I enjoyed the narrative style and plot form – three points of view with a complex plot structure that goes back and forth in time. The story alternates between the present and the mid-1980s while the narration alternates between Libby, Ben and their mother. Libby’s mother and two older sisters were murdered when Libby was seven. Libby testified that her brother Ben killed them, but members of a club, who follow famous crimes, don’t think Ben is the killer. Twenty-five years after her family’s death, Libby is still haunted by it.

I think overall Gillian Flynn did an excellent job writing in this format. It’s hard for a writer to pull this off, but when it’s done well, it’s an effective device. Some authors, who use this form of writing, make their story difficult to follow, but for the most part, she didn’t have a problem.

This was a nice mix of character-driven and plot-driven. There were many plot twists and whenever I tried to guess what would happen next, I guessed wrong. Some of the characters I didn’t particularly like, but they were very well developed. I just wasn’t fond of their personalities. A couple of the characters were so greasy that they were disgusting. These are the characters that dropped the f-bomb like they had a daily quota and they were constantly using trashy slang terms for sexual body parts. It wasn’t just those two things that made them greasy. It was other stuff too, but why spoil all the fun?

Overall, it was good, but not great. If you’ve never read a Gillian Flynn novel, I suggest starting with Sharp Objects and then reading Gone Girl. Save this one for last.
( )
  JennysBookBag.com | Sep 28, 2016 |
While I did not find this novel too unreadable from darkness as many others have claimed, the darkness is there, shining out from Libby's character as it should have.

This novel is brilliantly taut with the evil darkness that resides within us all. Darkness hiding in the deepest corners of our beings, daring never more than a peek at the surface. This novel explores that darkness as it unfolds in the storyline through the heart of the characters.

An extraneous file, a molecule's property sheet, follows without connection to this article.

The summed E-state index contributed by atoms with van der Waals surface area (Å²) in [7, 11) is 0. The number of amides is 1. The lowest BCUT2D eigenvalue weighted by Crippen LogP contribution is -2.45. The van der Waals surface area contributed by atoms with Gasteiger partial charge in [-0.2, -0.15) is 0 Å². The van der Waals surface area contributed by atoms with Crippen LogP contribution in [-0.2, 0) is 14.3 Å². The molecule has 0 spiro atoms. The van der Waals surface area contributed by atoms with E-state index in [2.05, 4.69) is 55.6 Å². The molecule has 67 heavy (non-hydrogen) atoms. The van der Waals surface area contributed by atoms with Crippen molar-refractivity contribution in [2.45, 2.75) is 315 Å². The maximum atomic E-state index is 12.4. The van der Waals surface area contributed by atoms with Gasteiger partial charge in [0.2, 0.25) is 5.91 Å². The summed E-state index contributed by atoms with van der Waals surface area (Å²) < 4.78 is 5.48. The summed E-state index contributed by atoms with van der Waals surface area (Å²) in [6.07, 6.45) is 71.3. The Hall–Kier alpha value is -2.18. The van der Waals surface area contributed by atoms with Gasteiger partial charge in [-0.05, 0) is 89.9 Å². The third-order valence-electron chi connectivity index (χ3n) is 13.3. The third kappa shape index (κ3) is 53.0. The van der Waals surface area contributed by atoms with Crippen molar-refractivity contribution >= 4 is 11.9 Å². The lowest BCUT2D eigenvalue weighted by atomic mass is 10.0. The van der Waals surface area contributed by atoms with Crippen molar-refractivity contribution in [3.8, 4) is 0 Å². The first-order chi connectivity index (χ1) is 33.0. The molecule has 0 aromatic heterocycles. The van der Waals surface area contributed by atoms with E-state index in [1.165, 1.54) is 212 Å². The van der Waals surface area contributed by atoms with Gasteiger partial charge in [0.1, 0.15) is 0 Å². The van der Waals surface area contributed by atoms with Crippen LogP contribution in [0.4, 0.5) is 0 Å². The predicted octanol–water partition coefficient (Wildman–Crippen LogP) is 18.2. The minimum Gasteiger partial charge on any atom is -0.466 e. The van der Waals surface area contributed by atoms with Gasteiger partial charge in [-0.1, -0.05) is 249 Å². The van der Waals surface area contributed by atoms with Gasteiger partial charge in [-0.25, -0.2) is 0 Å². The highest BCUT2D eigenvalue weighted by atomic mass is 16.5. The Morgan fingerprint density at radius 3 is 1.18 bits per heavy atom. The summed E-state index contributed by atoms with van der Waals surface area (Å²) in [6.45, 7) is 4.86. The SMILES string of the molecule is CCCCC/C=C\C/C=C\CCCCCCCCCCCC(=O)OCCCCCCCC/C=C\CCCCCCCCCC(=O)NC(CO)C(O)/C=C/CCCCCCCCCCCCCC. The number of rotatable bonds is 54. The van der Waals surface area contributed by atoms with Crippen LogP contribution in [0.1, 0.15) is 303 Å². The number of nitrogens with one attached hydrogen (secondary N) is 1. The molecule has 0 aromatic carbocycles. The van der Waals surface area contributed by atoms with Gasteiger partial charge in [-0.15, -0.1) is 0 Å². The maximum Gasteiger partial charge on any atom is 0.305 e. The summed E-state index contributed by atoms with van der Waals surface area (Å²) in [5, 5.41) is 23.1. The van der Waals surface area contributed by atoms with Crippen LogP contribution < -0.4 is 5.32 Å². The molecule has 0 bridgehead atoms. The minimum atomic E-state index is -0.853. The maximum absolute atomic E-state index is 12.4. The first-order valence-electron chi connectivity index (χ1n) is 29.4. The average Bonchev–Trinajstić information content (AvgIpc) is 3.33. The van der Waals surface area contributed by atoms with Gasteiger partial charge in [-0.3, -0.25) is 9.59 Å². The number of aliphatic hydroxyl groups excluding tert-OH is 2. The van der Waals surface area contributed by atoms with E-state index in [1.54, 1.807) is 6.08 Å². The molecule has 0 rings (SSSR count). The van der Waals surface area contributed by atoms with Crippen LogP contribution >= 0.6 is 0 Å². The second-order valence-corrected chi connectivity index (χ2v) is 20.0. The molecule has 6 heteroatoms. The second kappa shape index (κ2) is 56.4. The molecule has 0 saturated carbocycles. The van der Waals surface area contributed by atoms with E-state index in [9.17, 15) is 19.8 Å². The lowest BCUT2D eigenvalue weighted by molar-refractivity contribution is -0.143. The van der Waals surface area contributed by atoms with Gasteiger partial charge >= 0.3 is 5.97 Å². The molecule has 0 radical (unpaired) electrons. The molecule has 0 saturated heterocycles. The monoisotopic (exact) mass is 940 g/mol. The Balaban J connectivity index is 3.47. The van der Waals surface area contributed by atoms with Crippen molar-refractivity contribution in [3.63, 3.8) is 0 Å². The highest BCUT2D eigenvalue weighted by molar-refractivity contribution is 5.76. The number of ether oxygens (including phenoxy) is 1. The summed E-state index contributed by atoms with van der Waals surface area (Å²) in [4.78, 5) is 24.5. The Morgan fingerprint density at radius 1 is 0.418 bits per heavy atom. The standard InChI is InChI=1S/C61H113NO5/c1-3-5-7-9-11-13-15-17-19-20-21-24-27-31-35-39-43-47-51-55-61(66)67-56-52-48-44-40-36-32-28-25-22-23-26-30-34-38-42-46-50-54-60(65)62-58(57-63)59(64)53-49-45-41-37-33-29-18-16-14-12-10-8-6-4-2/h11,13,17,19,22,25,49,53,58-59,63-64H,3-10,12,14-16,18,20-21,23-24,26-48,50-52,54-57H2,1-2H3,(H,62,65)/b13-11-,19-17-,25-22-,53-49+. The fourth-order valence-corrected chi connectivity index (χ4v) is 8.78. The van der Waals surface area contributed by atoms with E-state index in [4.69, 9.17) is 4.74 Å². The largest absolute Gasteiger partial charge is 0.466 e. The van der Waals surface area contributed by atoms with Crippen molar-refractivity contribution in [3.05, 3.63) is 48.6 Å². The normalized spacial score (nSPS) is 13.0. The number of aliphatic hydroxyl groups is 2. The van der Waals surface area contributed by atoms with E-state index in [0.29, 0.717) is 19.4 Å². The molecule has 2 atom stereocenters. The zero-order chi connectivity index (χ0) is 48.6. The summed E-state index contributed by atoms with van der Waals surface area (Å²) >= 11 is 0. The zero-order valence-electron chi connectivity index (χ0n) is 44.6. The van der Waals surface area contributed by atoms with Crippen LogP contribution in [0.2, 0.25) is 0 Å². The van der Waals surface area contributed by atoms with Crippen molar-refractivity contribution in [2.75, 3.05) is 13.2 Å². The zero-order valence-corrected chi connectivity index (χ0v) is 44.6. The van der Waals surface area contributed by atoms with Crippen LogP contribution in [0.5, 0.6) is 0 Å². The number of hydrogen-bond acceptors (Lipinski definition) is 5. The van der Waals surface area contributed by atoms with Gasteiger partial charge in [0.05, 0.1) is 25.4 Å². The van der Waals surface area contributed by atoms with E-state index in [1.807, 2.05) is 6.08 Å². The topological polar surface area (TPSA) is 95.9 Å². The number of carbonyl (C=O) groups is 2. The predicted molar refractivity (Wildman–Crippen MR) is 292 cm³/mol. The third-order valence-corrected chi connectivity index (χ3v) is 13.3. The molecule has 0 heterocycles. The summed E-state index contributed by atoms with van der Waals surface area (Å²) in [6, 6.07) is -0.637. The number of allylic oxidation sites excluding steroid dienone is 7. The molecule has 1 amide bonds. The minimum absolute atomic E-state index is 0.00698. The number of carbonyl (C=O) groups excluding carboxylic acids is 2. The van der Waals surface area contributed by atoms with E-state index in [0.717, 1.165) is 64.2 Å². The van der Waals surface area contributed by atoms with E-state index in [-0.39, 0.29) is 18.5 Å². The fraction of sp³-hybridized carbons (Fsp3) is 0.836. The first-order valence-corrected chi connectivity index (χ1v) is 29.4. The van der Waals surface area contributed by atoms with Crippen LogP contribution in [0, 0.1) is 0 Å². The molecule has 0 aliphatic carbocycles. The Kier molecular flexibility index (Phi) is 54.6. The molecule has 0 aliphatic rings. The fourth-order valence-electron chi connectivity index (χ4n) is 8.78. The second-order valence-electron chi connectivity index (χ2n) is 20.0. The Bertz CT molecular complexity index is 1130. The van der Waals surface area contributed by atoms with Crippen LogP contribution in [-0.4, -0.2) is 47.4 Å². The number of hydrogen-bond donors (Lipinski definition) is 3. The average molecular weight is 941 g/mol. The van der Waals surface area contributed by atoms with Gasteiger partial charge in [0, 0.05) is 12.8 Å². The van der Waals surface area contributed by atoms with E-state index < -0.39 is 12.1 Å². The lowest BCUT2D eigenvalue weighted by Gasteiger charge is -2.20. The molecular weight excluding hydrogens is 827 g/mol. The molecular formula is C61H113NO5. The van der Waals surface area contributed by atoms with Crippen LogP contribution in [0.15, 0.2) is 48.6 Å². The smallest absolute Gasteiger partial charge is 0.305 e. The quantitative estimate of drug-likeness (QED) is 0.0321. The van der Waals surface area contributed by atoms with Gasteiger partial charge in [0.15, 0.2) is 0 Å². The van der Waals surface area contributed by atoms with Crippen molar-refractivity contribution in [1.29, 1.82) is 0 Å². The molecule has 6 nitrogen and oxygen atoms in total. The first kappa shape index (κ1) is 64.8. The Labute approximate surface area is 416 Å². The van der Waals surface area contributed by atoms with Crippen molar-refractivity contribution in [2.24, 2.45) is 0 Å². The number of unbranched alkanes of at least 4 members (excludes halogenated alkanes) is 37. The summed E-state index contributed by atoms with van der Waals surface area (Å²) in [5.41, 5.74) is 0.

Gillian Flynn is an excellent author. ( )
  Deankut | Sep 26, 2016 |

This should probably be a standard GIF for any of the Flynn novels I've read so far. I just can't get into them the way the majority seems to be able to.

The short of it: I loathed Gone Girl. I rarely deal out one star ratings but GG got her hands on the singular golden ticket. I liked Dark Places so much more than GG but it's still just an 'eh, ok' read for me.

I think that's another reason a Daria gif seems perfect for this non-review. These books remind me of that show the characters would watch, Sick, Sad World - with the shock plot stories that would flash up in the background of some scene in Jane's bedroom. Flynn's books feel like that to me, grab-bag shock plots.

What I'm getting at, other than the fact that I've watched an ill-proportioned amount of Daria in my lifetime, is that there wasn't anything in this book (or the others I've read so far) that I could connect with. I don't need likable characters or a reliable narrator - digging into a book with someone you really can't relate to can be just as entertaining and rewarding as a character you completely relate to/respect/like. What I need is an amount of relevance and substance that plugs me into the story, into the characters. This tragedy could definitely be relevant, on the surface it's very much so. That's just it though, that 'on the surface' part of the equation. Digging deeper into the thick of things made me feel like this book was more about manipulating the shock of the tragedy rather than layering in any real psychological exploration/substance.